Federal Court - Orders. Koch v. Borgatti Estate
In Koch v. Borgatti Estate (Fed CA, 2022) the Federal Court of Appeal considered when a procedural order is peremptory:
A. Was paragraph 7 of the July 2021 Orders Peremptory?
 In my view, the Federal Court erred when it determined that paragraph 7 of the July orders is peremptory.
 In asking itself whether paragraph 7 was peremptory, the Federal Court focussed only on the language of paragraph 7 and, in particular, the consequence of missing the deadline—a party who fails to make the filing on time "“shall be forever barred from claiming”" and "“any right of action shall be extinguished”". Nothing in its speaking orders suggests the Federal Court considered the circumstances in which the July orders were issued or the language of the July orders as a whole. This was an error of law.
 While there is no definition per se of a peremptory order, the jurisprudence teaches that a peremptory order is an order of last resort. As explained in Inmates of Mountain Prison v. R.,  F.C.J. No. 1064, 81 A.C.W.S. (3d) 765 [Inmates] at para. 4:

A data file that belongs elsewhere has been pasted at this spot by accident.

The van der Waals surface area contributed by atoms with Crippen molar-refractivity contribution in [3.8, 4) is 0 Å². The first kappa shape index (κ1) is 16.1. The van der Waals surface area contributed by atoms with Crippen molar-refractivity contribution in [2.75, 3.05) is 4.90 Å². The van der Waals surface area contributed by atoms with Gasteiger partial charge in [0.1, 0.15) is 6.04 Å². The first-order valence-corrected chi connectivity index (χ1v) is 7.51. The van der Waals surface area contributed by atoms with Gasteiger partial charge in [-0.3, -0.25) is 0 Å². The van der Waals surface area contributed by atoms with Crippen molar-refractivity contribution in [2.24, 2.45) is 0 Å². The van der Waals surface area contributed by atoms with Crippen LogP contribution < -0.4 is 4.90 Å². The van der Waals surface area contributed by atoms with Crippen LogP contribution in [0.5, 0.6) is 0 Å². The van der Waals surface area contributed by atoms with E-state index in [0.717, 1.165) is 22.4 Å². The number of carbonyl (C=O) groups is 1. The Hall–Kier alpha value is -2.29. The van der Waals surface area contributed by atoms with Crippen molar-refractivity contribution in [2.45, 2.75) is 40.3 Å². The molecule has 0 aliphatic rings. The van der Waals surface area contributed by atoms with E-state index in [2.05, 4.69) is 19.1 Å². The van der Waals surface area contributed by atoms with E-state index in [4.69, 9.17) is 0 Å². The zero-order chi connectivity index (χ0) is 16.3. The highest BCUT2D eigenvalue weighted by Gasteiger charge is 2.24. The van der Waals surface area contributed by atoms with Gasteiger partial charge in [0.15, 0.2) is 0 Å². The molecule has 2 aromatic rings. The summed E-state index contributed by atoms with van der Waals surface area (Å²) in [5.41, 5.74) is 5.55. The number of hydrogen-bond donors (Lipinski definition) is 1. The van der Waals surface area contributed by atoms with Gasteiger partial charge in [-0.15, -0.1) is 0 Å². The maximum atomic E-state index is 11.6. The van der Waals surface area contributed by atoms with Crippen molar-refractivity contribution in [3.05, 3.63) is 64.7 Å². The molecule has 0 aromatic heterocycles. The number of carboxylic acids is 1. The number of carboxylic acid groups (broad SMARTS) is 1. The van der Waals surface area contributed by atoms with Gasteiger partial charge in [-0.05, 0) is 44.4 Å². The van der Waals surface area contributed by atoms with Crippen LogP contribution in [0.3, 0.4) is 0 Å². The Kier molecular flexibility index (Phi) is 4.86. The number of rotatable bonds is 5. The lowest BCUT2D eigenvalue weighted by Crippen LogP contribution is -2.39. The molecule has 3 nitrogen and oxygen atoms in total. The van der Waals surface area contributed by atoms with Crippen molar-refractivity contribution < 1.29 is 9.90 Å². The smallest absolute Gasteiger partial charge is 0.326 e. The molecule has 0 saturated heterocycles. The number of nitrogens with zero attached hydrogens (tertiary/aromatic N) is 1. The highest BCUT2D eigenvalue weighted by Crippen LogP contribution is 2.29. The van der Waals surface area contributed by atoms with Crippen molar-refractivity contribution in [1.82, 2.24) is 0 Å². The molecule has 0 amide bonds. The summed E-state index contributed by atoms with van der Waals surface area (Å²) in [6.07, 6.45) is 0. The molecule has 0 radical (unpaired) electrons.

Peremptory or “unless” orders are generally only made when a party has already failed to comply with a requirement, rule or order and the court is satisfied that the time already allowed is sufficient in the circumstances. Consistent with this jurisprudence in the Federal Court and in this Court peremptory orders are typically made only after repeated failures to meet deadlines established by the Court or the Rules. See, for example, Woo v. Canada (National Parole Board), 1998 CanLII 8274 (FC),  F.C.J. No. 1248, 153 F.T.R. 147; Symbol Yachts Ltd. v. Pearson, 1996 CanLII 4020 (FC),  2 FC 391, 107 FTR 295; LS Entertainment Group Inc. v. Kalos Vision Ltd. and Kalos Ltd., 2001 FCT 1000; Canadian National Railway Co. v Norango (The),  2 F.C. 264, 1976 CanLII 2384 (FCA); Commercial Union Assurance Co. plc. v. M. T. Fishing Co.,  F.C.J. No. 1405, 91 A.C.W.S. (3d) 511; Lewis v. Canada (Correctional Service), 2015 FC 118; Canada (Attorney General) v. Fabrikant, 2019 FCA 174; and Smithkline Beecham Corporation v. Pierre Fabre Médicament, 2004 FCA 441.